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Group therapy at the Camden County jail

Five men with "CAMDEN COUNTY CORRECTIONAL FACILITY" printed on their mustard-yellow scrubs sit in plastic chairs facing Stephen Michael Tumolo.

Five men with "CAMDEN COUNTY CORRECTIONAL FACILITY" printed on their mustard-yellow scrubs sit in plastic chairs facing Stephen Michael Tumolo.

"We usually start," he says, "with a moment of stillness."

The beige, bare-bones classroom goes quiet.

But elsewhere in the minimum security unit of the massive facility in downtown Camden - currently home to some 1,400 male and female inmates - an undercurrent of boisterous voices flows on.

And staccato chatter ("Mental health 1-2-3, Mental health 1-2-3") continues to erupt on the PA system.

"Be aware of your breathing," suggests an unfazed Tumolo, the executive director of Heart-to-Heart.

His Merchantville nonprofit offers this prison ministry program, and Tumolo, who wears a white button-down shirt and khakis, guides the guys through a few minutes of meditation. It ends with an Amen.

"The topic of today's lesson," he says, "is the difference between observation and evaluation."

Turns out the difference isn't merely semantic or academic. It's practical, and useful for anyone who finds it tough to separate an observable fact from an emotionally tinged judgment.

"Give me an example of a thought that might lead to trouble," Tumolo says, and one of the men quickly offers: "I can drive around without no license and not get caught."

For the next two hours, Tumolo, 53, of Pennsauken, facilitates a process that's part group therapy and part psychology class, with bits of 12-Step recovery, mindfulness meditation, and spirituality mixed in.

"There are a lot of strategies," he tells me later. "But they all have to do with connecting to the heart.

"I'm inviting the men to become more connected to, and not react to, their feelings," he says. "The key insight is that every action is an attempt to meet a need. But the thinking may be twisted and the choice [of action] may be destructive."

Tumolo fills the green chalkboard at the front of the room with sentences that reflect destructive ways of thinking.

I'm a thug, this is how I act.

Selling drugs . . . is how I pay my bills


She can get high, and I won't.

Heart-to-Heart's goal is to help inmates get ready for life on the outside - where many have previously tried, and failed, to stay on the straight and narrow.

"I've been in and out for 27 years," says one fellow.

"I've lost count," another says.

On the day I visit, the ages of the group's members range from the mid-40s to mid-50s.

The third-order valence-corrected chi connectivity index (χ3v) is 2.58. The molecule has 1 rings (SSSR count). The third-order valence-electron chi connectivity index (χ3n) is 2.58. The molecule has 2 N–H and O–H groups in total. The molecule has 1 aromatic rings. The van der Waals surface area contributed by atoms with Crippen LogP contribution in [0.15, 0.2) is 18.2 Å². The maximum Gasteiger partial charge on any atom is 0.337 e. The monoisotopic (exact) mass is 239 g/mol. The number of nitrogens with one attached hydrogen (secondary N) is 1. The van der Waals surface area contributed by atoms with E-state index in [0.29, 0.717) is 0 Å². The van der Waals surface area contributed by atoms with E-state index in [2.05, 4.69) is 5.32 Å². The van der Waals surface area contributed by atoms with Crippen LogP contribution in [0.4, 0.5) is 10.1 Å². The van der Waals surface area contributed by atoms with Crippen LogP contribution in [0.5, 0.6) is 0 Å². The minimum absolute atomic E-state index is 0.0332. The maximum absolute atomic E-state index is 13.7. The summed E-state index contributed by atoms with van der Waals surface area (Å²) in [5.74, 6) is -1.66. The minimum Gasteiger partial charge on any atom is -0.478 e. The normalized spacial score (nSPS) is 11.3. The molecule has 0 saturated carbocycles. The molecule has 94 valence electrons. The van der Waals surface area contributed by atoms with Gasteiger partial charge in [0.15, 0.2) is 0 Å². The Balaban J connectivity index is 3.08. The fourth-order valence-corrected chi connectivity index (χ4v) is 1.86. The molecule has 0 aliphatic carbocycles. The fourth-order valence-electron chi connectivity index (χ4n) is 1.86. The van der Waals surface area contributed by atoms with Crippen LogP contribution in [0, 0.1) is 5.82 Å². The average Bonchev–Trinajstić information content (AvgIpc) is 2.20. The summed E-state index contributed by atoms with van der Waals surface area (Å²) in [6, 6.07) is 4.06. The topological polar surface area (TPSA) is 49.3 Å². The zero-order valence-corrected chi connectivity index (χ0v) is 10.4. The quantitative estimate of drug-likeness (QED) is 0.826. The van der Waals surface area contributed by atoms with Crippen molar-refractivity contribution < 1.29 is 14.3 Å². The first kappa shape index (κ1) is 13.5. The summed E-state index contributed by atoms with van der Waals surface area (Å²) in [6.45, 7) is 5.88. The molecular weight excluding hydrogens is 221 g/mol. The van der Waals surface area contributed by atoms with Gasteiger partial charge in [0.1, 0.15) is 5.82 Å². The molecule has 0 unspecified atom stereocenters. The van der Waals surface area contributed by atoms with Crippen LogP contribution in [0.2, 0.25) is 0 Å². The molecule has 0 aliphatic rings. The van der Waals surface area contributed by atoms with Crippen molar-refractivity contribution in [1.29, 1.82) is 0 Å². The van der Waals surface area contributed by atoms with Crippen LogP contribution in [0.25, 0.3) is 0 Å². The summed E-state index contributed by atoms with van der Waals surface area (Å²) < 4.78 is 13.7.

Two are from Camden, others are suburbanites, and like everyone else in the jail's Second Chance rehabilitation program, all five are drug addicts.

Their offenses are nonviolent, and include selling drugs, burglary, and credit-card fraud.

Their current sentences are measured in months rather than years.

"These people are all on their way home," Second Chance program director Marsha Smith notes.

The weekly sessions started in November. Heart-to-Heart, which also offers classes to the larger community, is modeled on a program in Albuquerque, New Mexico, where Tumolo worked in the 1990s.

The South Philadelphia native, who holds a Master's degree from the Maryknoll School of Theology and is enrolled in a Ph.D program at Gonzaga University, returned East because of a family member's illness in 2008.

He launched Heart-to-Heart ( in 2015.

"I love God and pointing people to God at the center of their hearts," Tumolo says.

Heart-to-Heart also serves Bayside State Prison in Cumberland County and the Federal Detention Center in Philadelphia, where Smith says she saw firsthand Tumolo's "caring and concern and follow-through."

"If I hadn't liked what I saw," she says wryly, "he wouldn't be here."

As I sit in that chilly classroom, where bars bisect the windows and a guard sits near the door, I too like what I see.

Tumolo is earnest, engaging, and respectful. He's also familiar with the sketchy thinking to which addicts, and recidivists, are prone.

And he understands how an insight or a moment of connection can become, in a crisis, a useful tool.

"I sold drugs for years," says one of the inmates. "I'm getting older and I'm not accomplishing anything."

Tumolo nods.

"I've been charged too," he tells them. "I've been charged with caring for [you] men.

"I admit it," Tumolo adds. "I'm guilty."

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